|An overview of DADS.|
|Ant discovers galloping (top left) and skipping (bottom left), Humanoid discovers different locomotive gaits (middle, sped up 2x), and D’Claw from ROBEL (right) discovers different ways to rotate an object, all using DADS. More sample videos are available here.|
Not only does DADS enable the discovery of predictable and potentially useful skills, it allows for an efficient approach to apply the learned skills to downstream tasks. We can leverage the learned skill-dynamics to predict the state-transitions for each skill. The predicted state-transitions can be chained together to simulate the complete trajectory of states for any learned skill without executing it in the environment. Therefore, we can simulate the trajectory for different skills and choose the skill which gets the highest reward for the given task. The model-based planning approach described here can be very sample-efficient as no additional training is required for the skills. This is a significant step up from the prior approaches, which require additional training on the environment to combine the learned skills.
|Using the skills discovered by the agents, we can traverse an arbitrary sequence of checkpoints without any additional training. The plot on the right follows the agent’s traversal from one checkpoint to another.|
The demonstration of unsupervised learning in real-world robotics has been fairly limited, with results being restricted to simulation environments. In “Emergent Real-World Robotic Skills via Unsupervised Off-Policy Reinforcement Learning”, we develop a sample-efficient version of our earlier algorithm, called off-DADS, through algorithmic and systematic improvements in an off-policy learning setup. Off-policy learning enables the use of data collected from different policies to improve the current policy. In particular, reusing the previously collected data can dramatically improve the sample-efficiency of reinforcement learning algorithms. Leveraging the improvement from off-policy learning, we train D’Kitty (a quadruped from ROBEL) in the real-world starting from random policy initialization without any rewards from the environment or hand-crafted exploration strategies. We observe the emergence of complex behaviors with diverse gaits and directions by optimizing the intrinsic reward defined by DADS.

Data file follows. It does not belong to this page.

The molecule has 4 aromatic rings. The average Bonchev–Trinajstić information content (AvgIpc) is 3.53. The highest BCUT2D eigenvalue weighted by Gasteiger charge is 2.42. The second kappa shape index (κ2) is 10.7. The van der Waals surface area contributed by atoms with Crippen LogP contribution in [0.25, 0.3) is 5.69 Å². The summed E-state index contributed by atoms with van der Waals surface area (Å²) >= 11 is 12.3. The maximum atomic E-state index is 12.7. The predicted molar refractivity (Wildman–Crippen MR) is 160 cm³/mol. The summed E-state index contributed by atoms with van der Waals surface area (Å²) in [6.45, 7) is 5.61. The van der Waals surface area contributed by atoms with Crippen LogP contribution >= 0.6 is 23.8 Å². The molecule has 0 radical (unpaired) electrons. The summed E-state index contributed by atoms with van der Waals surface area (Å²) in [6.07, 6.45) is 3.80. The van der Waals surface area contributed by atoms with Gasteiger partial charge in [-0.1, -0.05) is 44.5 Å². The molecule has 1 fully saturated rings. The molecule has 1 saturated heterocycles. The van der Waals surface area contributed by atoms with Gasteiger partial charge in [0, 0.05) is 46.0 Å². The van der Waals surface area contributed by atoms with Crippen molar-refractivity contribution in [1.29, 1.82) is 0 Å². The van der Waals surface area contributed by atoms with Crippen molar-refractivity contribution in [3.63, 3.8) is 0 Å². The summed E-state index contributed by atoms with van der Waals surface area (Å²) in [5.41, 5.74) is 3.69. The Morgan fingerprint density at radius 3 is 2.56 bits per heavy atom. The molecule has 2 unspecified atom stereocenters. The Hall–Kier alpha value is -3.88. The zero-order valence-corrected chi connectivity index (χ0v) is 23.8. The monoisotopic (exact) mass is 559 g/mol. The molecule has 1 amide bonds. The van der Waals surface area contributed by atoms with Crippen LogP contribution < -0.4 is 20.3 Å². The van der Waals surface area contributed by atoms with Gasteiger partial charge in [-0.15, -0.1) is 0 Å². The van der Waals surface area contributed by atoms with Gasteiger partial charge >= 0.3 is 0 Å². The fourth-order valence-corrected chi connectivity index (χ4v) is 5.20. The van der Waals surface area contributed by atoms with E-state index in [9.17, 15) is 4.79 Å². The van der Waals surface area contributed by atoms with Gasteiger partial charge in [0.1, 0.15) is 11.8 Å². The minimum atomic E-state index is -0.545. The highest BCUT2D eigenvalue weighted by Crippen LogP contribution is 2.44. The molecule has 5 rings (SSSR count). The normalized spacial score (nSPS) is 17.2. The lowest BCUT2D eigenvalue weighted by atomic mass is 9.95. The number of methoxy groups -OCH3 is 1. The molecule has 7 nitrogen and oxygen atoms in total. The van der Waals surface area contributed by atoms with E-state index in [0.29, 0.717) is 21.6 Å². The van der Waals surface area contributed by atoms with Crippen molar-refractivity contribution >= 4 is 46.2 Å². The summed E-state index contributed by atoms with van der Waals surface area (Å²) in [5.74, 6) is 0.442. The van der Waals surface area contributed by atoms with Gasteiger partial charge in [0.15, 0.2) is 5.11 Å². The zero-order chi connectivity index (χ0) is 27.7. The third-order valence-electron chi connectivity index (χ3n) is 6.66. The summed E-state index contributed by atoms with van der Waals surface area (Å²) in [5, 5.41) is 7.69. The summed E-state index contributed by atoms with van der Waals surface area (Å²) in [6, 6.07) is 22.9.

|Using off-DADS, we train D’Kitty from ROBEL to acquire diverse locomotion behaviors, which can then be used for goal-navigation through model-based control.|
We have contributed a novel unsupervised skill discovery algorithm with broad applicability that is feasible to be executed in the real-world. This work provides a foundation for future work, where robots can solve a broad range of tasks with minimal human effort. One possibility is to study the relationship between the state-representation and the skills discovered by DADS in order to learn a state-representation that encourages discovery of skills for a known distribution of downstream tasks. Another interesting direction for exploration is provided by the formulation of skill-dynamics that separates high-level planning and low-level control, and study its general applicability to reinforcement learning problems.
We would like to thank our coauthors, Michael Ahn, Sergey Levine, Vikash Kumar, Shixiang Gu and Karol Hausman. We would also like to acknowledge the support and feedback provided by various members of the Google Brain team and the Robotics at Google team.